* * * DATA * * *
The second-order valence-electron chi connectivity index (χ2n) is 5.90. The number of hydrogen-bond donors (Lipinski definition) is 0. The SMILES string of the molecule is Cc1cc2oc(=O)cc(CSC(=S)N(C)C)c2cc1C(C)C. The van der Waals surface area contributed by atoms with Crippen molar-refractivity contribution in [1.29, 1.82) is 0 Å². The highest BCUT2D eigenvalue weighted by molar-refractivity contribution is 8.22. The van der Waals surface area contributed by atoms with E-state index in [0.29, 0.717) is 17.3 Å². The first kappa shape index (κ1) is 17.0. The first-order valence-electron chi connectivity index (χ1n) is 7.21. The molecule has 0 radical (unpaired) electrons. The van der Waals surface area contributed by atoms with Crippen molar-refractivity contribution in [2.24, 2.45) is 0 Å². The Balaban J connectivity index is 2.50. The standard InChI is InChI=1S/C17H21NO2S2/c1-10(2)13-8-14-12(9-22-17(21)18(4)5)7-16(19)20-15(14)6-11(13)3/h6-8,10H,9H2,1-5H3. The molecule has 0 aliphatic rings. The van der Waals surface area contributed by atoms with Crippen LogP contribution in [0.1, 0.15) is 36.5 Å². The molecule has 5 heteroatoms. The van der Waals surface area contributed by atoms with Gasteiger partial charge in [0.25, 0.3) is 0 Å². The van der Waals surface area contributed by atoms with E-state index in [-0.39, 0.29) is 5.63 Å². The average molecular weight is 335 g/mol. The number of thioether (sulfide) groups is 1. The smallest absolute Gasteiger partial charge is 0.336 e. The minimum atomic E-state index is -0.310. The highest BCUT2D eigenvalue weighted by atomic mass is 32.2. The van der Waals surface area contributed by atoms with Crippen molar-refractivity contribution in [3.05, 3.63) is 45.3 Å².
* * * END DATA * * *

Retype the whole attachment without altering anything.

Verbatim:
The second-order valence-electron chi connectivity index (χ2n) is 5.90. The number of hydrogen-bond donors (Lipinski definition) is 0. The SMILES string of the molecule is Cc1cc2oc(=O)cc(CSC(=S)N(C)C)c2cc1C(C)C. The van der Waals surface area contributed by atoms with Crippen molar-refractivity contribution in [1.29, 1.82) is 0 Å². The highest BCUT2D eigenvalue weighted by molar-refractivity contribution is 8.22. The van der Waals surface area contributed by atoms with E-state index in [0.29, 0.717) is 17.3 Å². The first kappa shape index (κ1) is 17.0. The first-order valence-electron chi connectivity index (χ1n) is 7.21. The molecule has 0 radical (unpaired) electrons. The van der Waals surface area contributed by atoms with Crippen molar-refractivity contribution in [2.24, 2.45) is 0 Å². The Balaban J connectivity index is 2.50. The standard InChI is InChI=1S/C17H21NO2S2/c1-10(2)13-8-14-12(9-22-17(21)18(4)5)7-16(19)20-15(14)6-11(13)3/h6-8,10H,9H2,1-5H3. The molecule has 0 aliphatic rings. The van der Waals surface area contributed by atoms with Crippen LogP contribution in [0.1, 0.15) is 36.5 Å². The molecule has 5 heteroatoms. The van der Waals surface area contributed by atoms with Gasteiger partial charge in [0.25, 0.3) is 0 Å². The van der Waals surface area contributed by atoms with E-state index in [-0.39, 0.29) is 5.63 Å². The average molecular weight is 335 g/mol. The number of thioether (sulfide) groups is 1. The smallest absolute Gasteiger partial charge is 0.336 e. The minimum atomic E-state index is -0.310. The highest BCUT2D eigenvalue weighted by atomic mass is 32.2. The van der Waals surface area contributed by atoms with Crippen molar-refractivity contribution in [3.05, 3.63) is 45.3 Å².